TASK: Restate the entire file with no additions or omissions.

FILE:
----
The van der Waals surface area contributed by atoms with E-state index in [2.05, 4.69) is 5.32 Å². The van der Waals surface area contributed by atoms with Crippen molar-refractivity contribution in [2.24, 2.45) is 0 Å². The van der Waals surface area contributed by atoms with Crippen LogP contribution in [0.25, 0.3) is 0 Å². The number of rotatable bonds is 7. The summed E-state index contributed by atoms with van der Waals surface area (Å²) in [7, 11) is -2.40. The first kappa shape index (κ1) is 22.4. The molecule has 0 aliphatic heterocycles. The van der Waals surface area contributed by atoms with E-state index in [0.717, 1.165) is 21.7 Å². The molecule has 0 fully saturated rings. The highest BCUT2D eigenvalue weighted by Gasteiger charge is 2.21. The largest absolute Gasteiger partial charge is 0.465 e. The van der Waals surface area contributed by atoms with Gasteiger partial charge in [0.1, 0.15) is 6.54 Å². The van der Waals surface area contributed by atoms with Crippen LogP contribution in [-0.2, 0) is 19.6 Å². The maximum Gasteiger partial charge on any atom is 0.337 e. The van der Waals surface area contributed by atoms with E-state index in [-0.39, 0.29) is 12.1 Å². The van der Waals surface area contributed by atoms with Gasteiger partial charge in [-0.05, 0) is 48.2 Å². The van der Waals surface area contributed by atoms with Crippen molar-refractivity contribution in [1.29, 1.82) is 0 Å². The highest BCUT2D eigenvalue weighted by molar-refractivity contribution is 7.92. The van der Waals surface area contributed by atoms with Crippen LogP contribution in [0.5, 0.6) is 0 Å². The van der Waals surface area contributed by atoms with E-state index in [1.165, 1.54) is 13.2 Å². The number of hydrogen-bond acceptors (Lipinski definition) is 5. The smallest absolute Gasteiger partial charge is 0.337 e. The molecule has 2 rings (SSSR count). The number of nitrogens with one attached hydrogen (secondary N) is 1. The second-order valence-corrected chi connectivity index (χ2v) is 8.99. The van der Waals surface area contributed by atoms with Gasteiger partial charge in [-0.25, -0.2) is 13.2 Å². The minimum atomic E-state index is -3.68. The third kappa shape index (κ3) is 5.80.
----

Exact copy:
The van der Waals surface area contributed by atoms with E-state index in [2.05, 4.69) is 5.32 Å². The van der Waals surface area contributed by atoms with Crippen molar-refractivity contribution in [2.24, 2.45) is 0 Å². The van der Waals surface area contributed by atoms with Crippen LogP contribution in [0.25, 0.3) is 0 Å². The number of rotatable bonds is 7. The summed E-state index contributed by atoms with van der Waals surface area (Å²) in [7, 11) is -2.40. The first kappa shape index (κ1) is 22.4. The molecule has 0 aliphatic heterocycles. The van der Waals surface area contributed by atoms with E-state index in [0.717, 1.165) is 21.7 Å². The molecule has 0 fully saturated rings. The highest BCUT2D eigenvalue weighted by Gasteiger charge is 2.21. The largest absolute Gasteiger partial charge is 0.465 e. The van der Waals surface area contributed by atoms with Gasteiger partial charge in [0.1, 0.15) is 6.54 Å². The van der Waals surface area contributed by atoms with Crippen LogP contribution in [-0.2, 0) is 19.6 Å². The maximum Gasteiger partial charge on any atom is 0.337 e. The van der Waals surface area contributed by atoms with E-state index in [-0.39, 0.29) is 12.1 Å². The van der Waals surface area contributed by atoms with Gasteiger partial charge in [-0.05, 0) is 48.2 Å². The van der Waals surface area contributed by atoms with Crippen molar-refractivity contribution in [1.29, 1.82) is 0 Å². The highest BCUT2D eigenvalue weighted by molar-refractivity contribution is 7.92. The van der Waals surface area contributed by atoms with Crippen LogP contribution in [0.5, 0.6) is 0 Å². The van der Waals surface area contributed by atoms with E-state index in [1.165, 1.54) is 13.2 Å². The number of hydrogen-bond acceptors (Lipinski definition) is 5. The smallest absolute Gasteiger partial charge is 0.337 e. The molecule has 2 rings (SSSR count). The number of nitrogens with one attached hydrogen (secondary N) is 1. The second-order valence-corrected chi connectivity index (χ2v) is 8.99. The van der Waals surface area contributed by atoms with Gasteiger partial charge in [-0.25, -0.2) is 13.2 Å². The minimum atomic E-state index is -3.68. The third kappa shape index (κ3) is 5.80.